7. The problem cinepro describes of Brother Bishop describing other events and not admitting to the attempted rape being a marker of guilt is that the behavior would also be quite consistent with a individual not being able to remember being in the balloon, as it were, even though his supposed balloon trip is clearly described to him. Some have tried to paint this befuddled response as being a possibility owing to age. The truth is most adults would be prone to such an attempt to gaslight irrespective of age. But, maybe, he's just being dodgy from guilt. Maybe not. I don't know.
  8. I'm sure you are familiar with the infamous hot air balloon memories (https://link.springer.com/article/10.3758/BF03196318). In more popular contemporary parlance, if her accusations are false, this would be a case study in gaslighting. But, I don't know the truth and so I can't say if it is or not. But, to answer your rhetorical question, yes, yes it is potentially/possibly your lack of imagination. Unfortunately, such imaginations (that you confess lacking) are very much real enough things. The question is whether or not such is applicable here.
  9. Nofear

    Stephen Hawking has passed away

    A brief description about Hawking's last paper. It attempts to offer an explanation to avoid a t=0 singularity. https://www.forbes.com/sites/startswithabang/2018/03/21/i-am-an-astrophysicist-heres-what-stephen-hawkings-final-paper-was-actually-about/
  10. Nofear

    End times doom and gloom

    To add to juliann's point, "And in that day shall be heard of wars and rumors of wars, and the whole earth shall be in commotion, and men’s hearts shall fail them, and they shall say that Christ delayeth his coming until the end of the earth." D&C 45:26 Whole earth, heart's fail because we think the Lord isn't coming soon enough ... neither criteria is being met. The world might be getting worse midst the woes of so many positive "metrics". While things are definitely going to get a whole lot worse than they are now... someday. I personally find little to negative value in premature doomin' and gloomin'.
  11. Nofear

    Thoughts Re: "Veils"

    Brigham Young said, "there has not yet been a perfect revelation given, because we cannot understand it, yet we receive a little here and a little there. He should not be stumbled if the prophet should translate the Bible forty thousand times over and yet it should be different in some places every time, because when God speaks, he always speaks according to the capacity of the people." I suspect there will be variance of opinion on the relevance of the above principle to the discussion on hand.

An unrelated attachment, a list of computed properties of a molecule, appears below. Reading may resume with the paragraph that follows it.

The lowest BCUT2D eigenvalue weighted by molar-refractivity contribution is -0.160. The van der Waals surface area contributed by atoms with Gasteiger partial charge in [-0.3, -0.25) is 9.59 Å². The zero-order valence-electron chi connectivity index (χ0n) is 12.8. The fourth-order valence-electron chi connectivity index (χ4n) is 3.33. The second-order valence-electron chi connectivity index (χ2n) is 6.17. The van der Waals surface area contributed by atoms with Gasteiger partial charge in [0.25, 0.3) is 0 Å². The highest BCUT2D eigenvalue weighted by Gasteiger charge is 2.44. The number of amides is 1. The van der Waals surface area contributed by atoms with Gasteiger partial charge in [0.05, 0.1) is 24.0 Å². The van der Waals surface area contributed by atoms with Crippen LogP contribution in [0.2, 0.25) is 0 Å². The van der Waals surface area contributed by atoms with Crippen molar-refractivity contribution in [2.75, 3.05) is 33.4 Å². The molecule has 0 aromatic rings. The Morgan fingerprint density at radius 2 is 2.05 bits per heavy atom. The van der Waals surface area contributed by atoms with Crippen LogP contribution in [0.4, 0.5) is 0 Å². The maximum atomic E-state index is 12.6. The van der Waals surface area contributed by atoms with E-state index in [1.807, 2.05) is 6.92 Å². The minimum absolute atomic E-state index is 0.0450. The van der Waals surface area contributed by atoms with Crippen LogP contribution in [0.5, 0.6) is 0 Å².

12. Nofear

    End times doom and gloom

    Whether privileged or not pogi can/did respond (not saying I agree or disagree). But, the male segment of young white people are the most derided group, at least in the UK. https://www.telegraph.co.uk/news/uknews/12051159/young-white-men-most-derided-group-in-britain-yougov.html Edit: this diversion would be mostly off topic so I probably won't respond to replies, if any.
  13. Nofear

    End times doom and gloom

    By many metrics the world is very much improving. https://www.forbes.com/sites/stevedenning/2017/11/30/why-the-world-is-getting-better-why-hardly-anyone-knows-it/ https://www.gapminder.org/videos/dont-panic-end-poverty/ Other metrics that show good trends include abortion rates, teenage sex, drug use, smoking, binge drinking, deaths from natural disasters, etc. By other metrics things are not improving like we would like. But, we ought not overgeneralize those vague perceptions to every metric (or vice versa). We older people (of which I am not, of course) can still talk about the vices and shortcomings of them uppity youngins without misrepresenting the facts.
  14. A quote of potential relevance to the original post: "When men open their lips against [the truth] they do not injure me, but injure themselves. … When things that are of the greatest importance are passed over by weak-minded men without even a thought, I want to see truth in all its bearings and hug it to my bosom. I believe all that God ever revealed, and I never hear of a man being damned for believing too much; but they are damned for unbelief." ( History of the Church, 6:477; from a discourse given by Joseph Smith on June 16, 1844)
  15. Admittedly, it started when I let myself get distracted when a statistic (about men) was (in good faith) cited that seemed questionable. The facts took me down a rabbit hole a bit as they defied some of my learning. My bad. Anyway, I stop.